Monday, August 10, 2009

Here Comes the Spider-Man



Magnet # 7: Spider-Man Hologram

Material: Plastic

Purchased by: N/A - given to me, free

So just what is the average life-span of an arachnid? Because this one's lasted a pretty long time! Spidey debuted this month, back in 1962 (no specific date). His first appearance was in the final issue of Amazing Fantasy, # 15. He marked a major shift in the depiction of comic heroes. Until then, heroes like Superman, Batman, and Captain America were pretty much idealized, adult human beings and their major problems consisted of duking it out with supervillans. Sure, Batman had suffered the tragic loss of his parents and Superman as Clark Kent was ignored by Lois Lane, but writers didn't dwell on those issues.

Enter Stan Lee. With Steve Ditko at his side, he created a skinny teenager superhero with problems readers themselves faced. He was alienated by his peers. He was constantly broke. His love life was either nonexistant or a total joke. And, thanks to the Spider-Man movie, practically everyone knows how he was partially responsible for the death of his beloved Uncle Ben. That's some serious angst! And that was something readers latched onto and demanded to see more of. Spider-Man returned to the newsstands in March of 1963 with his own comic book and has gone on to become Marvel Comic's flagship character. This spider sure seems to have a lot of life left in him.

So, yeah, I like comics. And Spidey is a favorite of mine. I read far less comics than I have in the past, but I always like to know what's going on with him. As for this magnet, it used to be a sticker until I put a magnet on the back. I'm pretty sure it was a freebie I received in a bag of goodies given to me at the end of a tour of Marvel Studios back in 2000.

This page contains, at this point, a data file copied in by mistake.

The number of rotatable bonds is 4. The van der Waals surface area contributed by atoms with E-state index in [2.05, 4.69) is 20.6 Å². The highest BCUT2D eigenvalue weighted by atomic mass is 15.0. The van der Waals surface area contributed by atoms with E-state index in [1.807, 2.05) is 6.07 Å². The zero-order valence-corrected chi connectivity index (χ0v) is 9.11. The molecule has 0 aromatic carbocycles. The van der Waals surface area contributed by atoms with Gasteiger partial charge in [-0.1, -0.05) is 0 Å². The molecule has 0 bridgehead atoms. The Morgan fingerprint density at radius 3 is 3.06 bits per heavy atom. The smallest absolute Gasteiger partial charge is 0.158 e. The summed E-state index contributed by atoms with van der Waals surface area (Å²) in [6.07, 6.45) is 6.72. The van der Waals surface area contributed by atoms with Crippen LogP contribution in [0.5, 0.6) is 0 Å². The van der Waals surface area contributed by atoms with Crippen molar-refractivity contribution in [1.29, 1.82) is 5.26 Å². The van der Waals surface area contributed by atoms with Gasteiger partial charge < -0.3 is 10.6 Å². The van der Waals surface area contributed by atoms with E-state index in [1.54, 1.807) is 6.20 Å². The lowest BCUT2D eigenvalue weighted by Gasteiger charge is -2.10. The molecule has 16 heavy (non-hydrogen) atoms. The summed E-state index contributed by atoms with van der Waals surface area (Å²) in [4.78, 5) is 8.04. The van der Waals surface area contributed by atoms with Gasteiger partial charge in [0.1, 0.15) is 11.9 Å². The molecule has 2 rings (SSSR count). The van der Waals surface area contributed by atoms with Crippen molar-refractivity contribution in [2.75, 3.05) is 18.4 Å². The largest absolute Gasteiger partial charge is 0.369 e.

Yes, I have toured Marvel Headquarters in New York City. It was extremely memorable, considering they had all kinds of Marvel paraphenalia and Spidey himself was the tour guide. I first found out this was possible in an issue of Wizard, the comic-focused magazine. They warned the wait list for a tour could be years long, but I mentioned the tour to a professor at my college who was organizing a trip to the city, and he was awesome and contacted them to set up the tour on my behalf. Maybe that's why we were able to bypass the wait list? Only about six of us went, but I think we all had a pretty great time. If you're interested, contact them about a tour. Even if you have to wait, it's well worth it.

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